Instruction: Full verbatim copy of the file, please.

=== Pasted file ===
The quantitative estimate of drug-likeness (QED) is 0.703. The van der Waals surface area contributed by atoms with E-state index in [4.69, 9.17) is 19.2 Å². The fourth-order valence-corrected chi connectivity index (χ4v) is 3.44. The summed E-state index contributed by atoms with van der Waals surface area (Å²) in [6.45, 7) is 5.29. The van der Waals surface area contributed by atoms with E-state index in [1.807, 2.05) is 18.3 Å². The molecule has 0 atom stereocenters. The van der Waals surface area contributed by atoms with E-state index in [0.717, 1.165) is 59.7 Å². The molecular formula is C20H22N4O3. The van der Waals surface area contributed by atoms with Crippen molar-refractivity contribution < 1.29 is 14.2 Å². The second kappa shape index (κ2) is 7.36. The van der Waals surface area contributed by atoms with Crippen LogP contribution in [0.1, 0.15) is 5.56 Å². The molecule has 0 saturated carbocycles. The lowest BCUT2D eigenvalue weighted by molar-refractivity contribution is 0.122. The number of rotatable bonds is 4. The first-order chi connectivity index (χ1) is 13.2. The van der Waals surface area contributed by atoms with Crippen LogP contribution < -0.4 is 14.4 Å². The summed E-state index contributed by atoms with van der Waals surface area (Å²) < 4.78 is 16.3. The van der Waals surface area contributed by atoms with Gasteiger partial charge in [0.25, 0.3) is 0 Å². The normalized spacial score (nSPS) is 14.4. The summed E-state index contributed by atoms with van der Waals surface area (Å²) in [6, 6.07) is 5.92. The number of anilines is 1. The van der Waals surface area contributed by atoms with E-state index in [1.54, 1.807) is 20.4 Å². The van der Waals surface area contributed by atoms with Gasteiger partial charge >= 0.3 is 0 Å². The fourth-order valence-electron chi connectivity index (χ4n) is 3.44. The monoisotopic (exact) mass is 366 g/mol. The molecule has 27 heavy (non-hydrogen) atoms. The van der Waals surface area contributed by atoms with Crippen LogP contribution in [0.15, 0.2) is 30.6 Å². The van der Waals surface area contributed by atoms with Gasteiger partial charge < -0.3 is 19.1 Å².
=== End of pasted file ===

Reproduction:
The quantitative estimate of drug-likeness (QED) is 0.703. The van der Waals surface area contributed by atoms with E-state index in [4.69, 9.17) is 19.2 Å². The fourth-order valence-corrected chi connectivity index (χ4v) is 3.44. The summed E-state index contributed by atoms with van der Waals surface area (Å²) in [6.45, 7) is 5.29. The van der Waals surface area contributed by atoms with E-state index in [1.807, 2.05) is 18.3 Å². The molecule has 0 atom stereocenters. The van der Waals surface area contributed by atoms with E-state index in [0.717, 1.165) is 59.7 Å². The molecular formula is C20H22N4O3. The van der Waals surface area contributed by atoms with Crippen molar-refractivity contribution < 1.29 is 14.2 Å². The second kappa shape index (κ2) is 7.36. The van der Waals surface area contributed by atoms with Crippen LogP contribution in [0.1, 0.15) is 5.56 Å². The molecule has 0 saturated carbocycles. The lowest BCUT2D eigenvalue weighted by molar-refractivity contribution is 0.122. The number of rotatable bonds is 4. The first-order chi connectivity index (χ1) is 13.2. The van der Waals surface area contributed by atoms with Crippen LogP contribution < -0.4 is 14.4 Å². The summed E-state index contributed by atoms with van der Waals surface area (Å²) < 4.78 is 16.3. The van der Waals surface area contributed by atoms with Gasteiger partial charge in [0.25, 0.3) is 0 Å². The normalized spacial score (nSPS) is 14.4. The summed E-state index contributed by atoms with van der Waals surface area (Å²) in [6, 6.07) is 5.92. The number of anilines is 1. The van der Waals surface area contributed by atoms with E-state index in [1.54, 1.807) is 20.4 Å². The van der Waals surface area contributed by atoms with Gasteiger partial charge >= 0.3 is 0 Å². The fourth-order valence-electron chi connectivity index (χ4n) is 3.44. The monoisotopic (exact) mass is 366 g/mol. The molecule has 27 heavy (non-hydrogen) atoms. The van der Waals surface area contributed by atoms with Crippen LogP contribution in [0.15, 0.2) is 30.6 Å². The van der Waals surface area contributed by atoms with Gasteiger partial charge < -0.3 is 19.1 Å².